Gladstone Visitor’s Guide

When it comes to choosing the perfect holiday, it’s all about location, location, location, and Gladstone, conveniently situated in the centre of the Southern Great Barrier Reef, has it all, with surf beaches, tropical islands, coral cays and rivers teeming with fish.

Things to do in Gladstone

Dive, swim, snorkel, surf, hike or float about in a boat – the area around Gladstone is a nature-lover’s nirvana, packed with wonderful ways to enjoy the great outdoors.

Learn to surf

Agnes Water has the northern-most surf beach in Queensland, so catching a wave here is something to brag about. If you’ve never surfed before, take a class with a local surf school.  

Drop a line

Gladstone’s top fishing spots include Lake Awoonga (home to barramundi, mangrove jack, grunter and perch), the boat-access-only Pancake Creek, and Boyne Island and Tannum Sands for saltwater fishing. If you fancy whiting, bream or flathead, try beach fishing at Farmers Point.

Discover the Southern Great Barrier Reef

See how many of the Great Barrier Reef’s Great Eight marine creatures you can spot – Heron Island is home to sea turtles, manta rays, reef sharks, gropers, clown fish, maori wrasse, humpback whales and dolphins.

Watch the sun slide in and out of the sea

Surrounded on three sides by the Coral Sea, the Town of Seventeen Seventy is one of the few places on the east coast of Australia where you can see the sun rise and set over water. 

Start Exploring

Places to visit

From the buzzing heart of Gladstone’s city centre, with its restaurants and parks, to the seemingly endless stretches of practically deserted beaches and wild reef islands, you’ll find plenty of ways to spend your days in and around the Gladstone region.

Town of Seventeen Seventy

The only town in Australia to have a number for a name, thanks to a visit by Captain Cook who camped here while repairing his ship in, you guessed it, Seventeen Seventy.

Heron Island

You can snorkel the Southern Great Barrier Reef from the beach, walk through one of the world’s rarest forests of Pisonia trees and see turtles nesting on this nature-lovers’ dream island. Home to roughly 100,000 birds, part of Heron Island is protected by Capricornia Cays National Park.

Lady Musgrave Island

For the ultimate island getaway, set up camp on this coral cay and spend your days snorkelling and diving in an aquatic coral wonderland. If camping’s not your style, take a day-trip instead.

Boyne Valley

Nothing tastes better than fish you’ve caught yourself, and the Boyne Valley has some of Australia’s best freshwater fishing.

Deepwater National Park

Explore the sandy tracks of this coastal park south of Agnes Water by four-wheel drive or on foot on one of the many walking trails.  

From the Blog

Local Tip

No where else on earth do you find the combination of reef on the beach, nesting Shearwaters, turtles laying eggs, a research station & a low key resort - no day visitors! Stephen Finch
Heron Island

What’s on in Gladstone

Dance the days away at the Agnes Blues, Roots and Rock Festival in February, celebrate at the Gladstone Harbour Festival at Easter and commemorate the landing of Captain Cook in 1770 in May. There’s always something going on in and around Gladstone. Show me more events.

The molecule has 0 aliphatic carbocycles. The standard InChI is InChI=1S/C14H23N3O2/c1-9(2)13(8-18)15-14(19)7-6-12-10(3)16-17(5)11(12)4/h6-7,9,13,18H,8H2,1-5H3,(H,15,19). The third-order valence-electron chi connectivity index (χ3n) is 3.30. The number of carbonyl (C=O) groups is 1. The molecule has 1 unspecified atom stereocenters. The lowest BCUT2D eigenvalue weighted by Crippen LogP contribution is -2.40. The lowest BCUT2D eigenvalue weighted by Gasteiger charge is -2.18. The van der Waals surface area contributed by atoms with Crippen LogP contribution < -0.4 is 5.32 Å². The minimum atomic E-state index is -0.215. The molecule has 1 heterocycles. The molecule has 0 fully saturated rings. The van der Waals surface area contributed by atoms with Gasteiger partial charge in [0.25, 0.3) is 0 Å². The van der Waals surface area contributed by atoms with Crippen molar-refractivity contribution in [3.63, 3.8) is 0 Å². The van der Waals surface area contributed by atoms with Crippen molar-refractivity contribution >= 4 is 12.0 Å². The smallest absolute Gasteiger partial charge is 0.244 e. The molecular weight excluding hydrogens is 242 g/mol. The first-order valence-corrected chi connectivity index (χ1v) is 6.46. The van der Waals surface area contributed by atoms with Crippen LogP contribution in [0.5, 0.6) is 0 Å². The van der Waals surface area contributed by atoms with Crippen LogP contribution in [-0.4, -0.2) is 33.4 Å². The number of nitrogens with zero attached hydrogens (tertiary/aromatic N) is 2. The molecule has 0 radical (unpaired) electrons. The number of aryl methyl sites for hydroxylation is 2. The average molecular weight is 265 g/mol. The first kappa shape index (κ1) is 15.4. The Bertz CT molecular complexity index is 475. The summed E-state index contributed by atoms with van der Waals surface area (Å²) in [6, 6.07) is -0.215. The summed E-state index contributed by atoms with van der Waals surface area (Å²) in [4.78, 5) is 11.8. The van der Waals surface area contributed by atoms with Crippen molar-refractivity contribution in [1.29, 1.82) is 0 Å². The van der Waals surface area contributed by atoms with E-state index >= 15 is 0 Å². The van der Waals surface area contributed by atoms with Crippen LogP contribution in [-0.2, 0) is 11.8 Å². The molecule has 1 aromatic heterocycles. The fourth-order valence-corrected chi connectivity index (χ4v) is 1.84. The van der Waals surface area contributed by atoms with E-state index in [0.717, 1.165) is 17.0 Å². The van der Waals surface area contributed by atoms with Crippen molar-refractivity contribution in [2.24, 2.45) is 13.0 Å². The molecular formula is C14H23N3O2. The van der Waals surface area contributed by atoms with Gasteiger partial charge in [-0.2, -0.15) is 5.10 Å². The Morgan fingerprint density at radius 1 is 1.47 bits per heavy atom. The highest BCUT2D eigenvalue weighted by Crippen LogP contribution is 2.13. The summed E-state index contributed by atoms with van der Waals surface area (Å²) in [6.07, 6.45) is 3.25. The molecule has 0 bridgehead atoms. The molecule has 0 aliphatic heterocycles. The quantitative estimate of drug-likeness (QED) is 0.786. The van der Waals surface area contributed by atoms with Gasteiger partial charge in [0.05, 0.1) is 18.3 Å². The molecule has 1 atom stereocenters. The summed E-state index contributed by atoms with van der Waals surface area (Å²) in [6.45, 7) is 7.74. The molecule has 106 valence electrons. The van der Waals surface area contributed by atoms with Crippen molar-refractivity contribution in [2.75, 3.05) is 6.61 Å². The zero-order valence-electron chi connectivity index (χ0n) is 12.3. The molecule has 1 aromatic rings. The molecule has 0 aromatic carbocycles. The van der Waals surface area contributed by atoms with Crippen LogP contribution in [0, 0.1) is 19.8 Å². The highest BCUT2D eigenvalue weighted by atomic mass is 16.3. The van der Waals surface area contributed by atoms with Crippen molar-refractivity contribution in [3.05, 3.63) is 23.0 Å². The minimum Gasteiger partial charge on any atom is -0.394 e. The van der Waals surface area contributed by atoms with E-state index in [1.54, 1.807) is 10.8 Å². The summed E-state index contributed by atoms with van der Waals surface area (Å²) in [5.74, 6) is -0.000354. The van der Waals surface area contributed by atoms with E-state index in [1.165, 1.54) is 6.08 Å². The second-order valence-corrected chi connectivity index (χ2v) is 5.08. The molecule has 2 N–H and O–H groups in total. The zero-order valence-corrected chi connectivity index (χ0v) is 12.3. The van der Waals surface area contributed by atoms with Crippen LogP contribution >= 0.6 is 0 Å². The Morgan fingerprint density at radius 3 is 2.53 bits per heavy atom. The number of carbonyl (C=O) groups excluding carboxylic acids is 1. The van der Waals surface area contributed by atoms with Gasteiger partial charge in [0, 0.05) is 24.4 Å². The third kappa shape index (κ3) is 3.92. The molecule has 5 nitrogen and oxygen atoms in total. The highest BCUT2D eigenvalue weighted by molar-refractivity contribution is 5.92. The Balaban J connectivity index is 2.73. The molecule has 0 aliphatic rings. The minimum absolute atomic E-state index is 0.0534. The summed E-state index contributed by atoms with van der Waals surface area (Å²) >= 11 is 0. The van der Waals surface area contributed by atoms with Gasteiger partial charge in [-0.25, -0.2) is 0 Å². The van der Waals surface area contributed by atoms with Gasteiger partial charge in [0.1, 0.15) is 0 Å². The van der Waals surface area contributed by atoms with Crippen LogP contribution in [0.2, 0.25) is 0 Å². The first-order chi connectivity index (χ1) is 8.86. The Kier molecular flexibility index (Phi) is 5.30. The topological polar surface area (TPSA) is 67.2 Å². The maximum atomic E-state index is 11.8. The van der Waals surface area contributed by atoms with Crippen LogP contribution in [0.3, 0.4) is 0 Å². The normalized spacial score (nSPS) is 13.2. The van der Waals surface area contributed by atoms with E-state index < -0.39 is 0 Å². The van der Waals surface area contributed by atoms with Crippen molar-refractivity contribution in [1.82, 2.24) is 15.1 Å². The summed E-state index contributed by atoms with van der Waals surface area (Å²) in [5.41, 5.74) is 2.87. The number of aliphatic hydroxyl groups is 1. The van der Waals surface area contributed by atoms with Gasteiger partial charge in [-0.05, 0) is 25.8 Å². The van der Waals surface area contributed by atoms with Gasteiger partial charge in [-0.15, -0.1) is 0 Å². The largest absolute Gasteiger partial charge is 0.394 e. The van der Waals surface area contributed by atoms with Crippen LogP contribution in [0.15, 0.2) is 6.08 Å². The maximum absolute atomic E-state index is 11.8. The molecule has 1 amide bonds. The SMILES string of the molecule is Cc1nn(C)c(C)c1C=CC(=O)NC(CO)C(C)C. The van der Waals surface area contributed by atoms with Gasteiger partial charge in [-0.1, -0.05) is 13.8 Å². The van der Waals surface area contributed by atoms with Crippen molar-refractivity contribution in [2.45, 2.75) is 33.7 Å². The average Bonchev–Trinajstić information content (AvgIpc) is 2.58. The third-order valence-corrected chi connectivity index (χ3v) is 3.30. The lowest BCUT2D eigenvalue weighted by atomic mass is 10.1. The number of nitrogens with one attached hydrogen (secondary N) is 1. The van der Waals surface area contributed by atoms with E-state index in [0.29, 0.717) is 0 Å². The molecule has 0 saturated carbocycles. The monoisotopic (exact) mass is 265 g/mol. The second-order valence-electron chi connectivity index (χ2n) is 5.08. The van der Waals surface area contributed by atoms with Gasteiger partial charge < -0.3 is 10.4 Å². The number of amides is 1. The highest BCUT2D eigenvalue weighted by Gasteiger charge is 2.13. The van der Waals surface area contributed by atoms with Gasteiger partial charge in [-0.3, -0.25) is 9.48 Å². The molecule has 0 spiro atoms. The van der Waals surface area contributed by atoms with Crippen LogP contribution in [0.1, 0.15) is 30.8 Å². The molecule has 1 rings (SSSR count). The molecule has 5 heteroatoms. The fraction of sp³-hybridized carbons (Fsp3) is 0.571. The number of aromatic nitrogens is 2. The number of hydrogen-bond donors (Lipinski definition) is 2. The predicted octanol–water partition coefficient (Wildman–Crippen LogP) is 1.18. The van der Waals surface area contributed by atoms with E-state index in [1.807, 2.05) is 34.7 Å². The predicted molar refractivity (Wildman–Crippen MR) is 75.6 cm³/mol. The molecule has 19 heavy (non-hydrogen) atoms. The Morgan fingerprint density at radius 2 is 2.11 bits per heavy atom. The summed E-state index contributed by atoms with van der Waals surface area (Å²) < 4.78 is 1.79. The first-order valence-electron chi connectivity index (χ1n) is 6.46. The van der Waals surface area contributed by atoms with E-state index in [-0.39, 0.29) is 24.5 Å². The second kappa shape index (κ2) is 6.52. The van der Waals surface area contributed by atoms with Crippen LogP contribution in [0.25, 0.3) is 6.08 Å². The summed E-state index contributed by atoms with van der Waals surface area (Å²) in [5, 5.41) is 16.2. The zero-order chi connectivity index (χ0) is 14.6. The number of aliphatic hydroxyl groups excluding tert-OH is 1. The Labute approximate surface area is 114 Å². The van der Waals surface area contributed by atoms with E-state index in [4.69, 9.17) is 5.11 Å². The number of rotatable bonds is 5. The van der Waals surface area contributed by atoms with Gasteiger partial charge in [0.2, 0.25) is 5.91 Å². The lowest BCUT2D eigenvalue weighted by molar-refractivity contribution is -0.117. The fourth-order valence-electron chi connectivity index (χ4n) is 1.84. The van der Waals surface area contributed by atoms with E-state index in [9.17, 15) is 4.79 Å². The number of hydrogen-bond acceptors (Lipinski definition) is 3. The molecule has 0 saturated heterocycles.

Where to stay in Gladstone

You’re spoilt for choice when it comes to accommodation options in and around Gladstone, with business hotels and good-value motels in the city centre; waterfront resorts, family-friendly apartments, luxury holiday houses and caravan parks in Agnes Water and town of Seventeen Seventy; a family-friendly resort on Heron Island; and plenty of beachside camping spots in the national parks.

Getting there

Gladstone is over 500km north of Brisbane, about a six-hour drive, but you can also fly direct to Gladstone Airport from Brisbane with Qantas or Virgin Australia in an hour, or catch a Queensland Rail Tilt Train from Brisbane (about six hours) or the Spirit of Queensland train from Cairns (17.5 hours). Long-distance buses, which travel between Brisbane and Cairns several times a day, also stop at Gladstone and Agnes Water. Show me more travel information.

Transport from Gladstone Airport

Gladstone Airport is 10km south-west of the city centre, and 130km from the twin towns of Agnes Water and Town of 1770.

By Car or Taxi

Drive time between the airport and city is about 10 minutes, by your own car or a hire car. You can also catch a taxi.

You can take a taxi or hire a car at the airport. If you’re heading south to Town of 1770, it’s about 90 minutes by car.

By Bus

The 502 bus will take you into the centre of Gladstone. Or, if you’re heading to Town of 1770, book a transfer on the 1770 Shuttle.

Getting around

By Car

You’ll need a car to get around the Gladstone area – taxis are a good option for shorter trips.

By Ferry

The Gladstone Harbour Ferry will take you (and your car) to South End on Curtis Island and Farmers Point on Facing Island – it departs from Gladstone Marina. Catch the Heron Islander from Gladstone Marina out to Heron Island.

By Plane

Splurge on a scenic seaplane or helicopter transfer and enjoy reef views on the way.

Gladstone Public Transport

Buslink buses loop around the city centre and out to various suburbs, including the airport.

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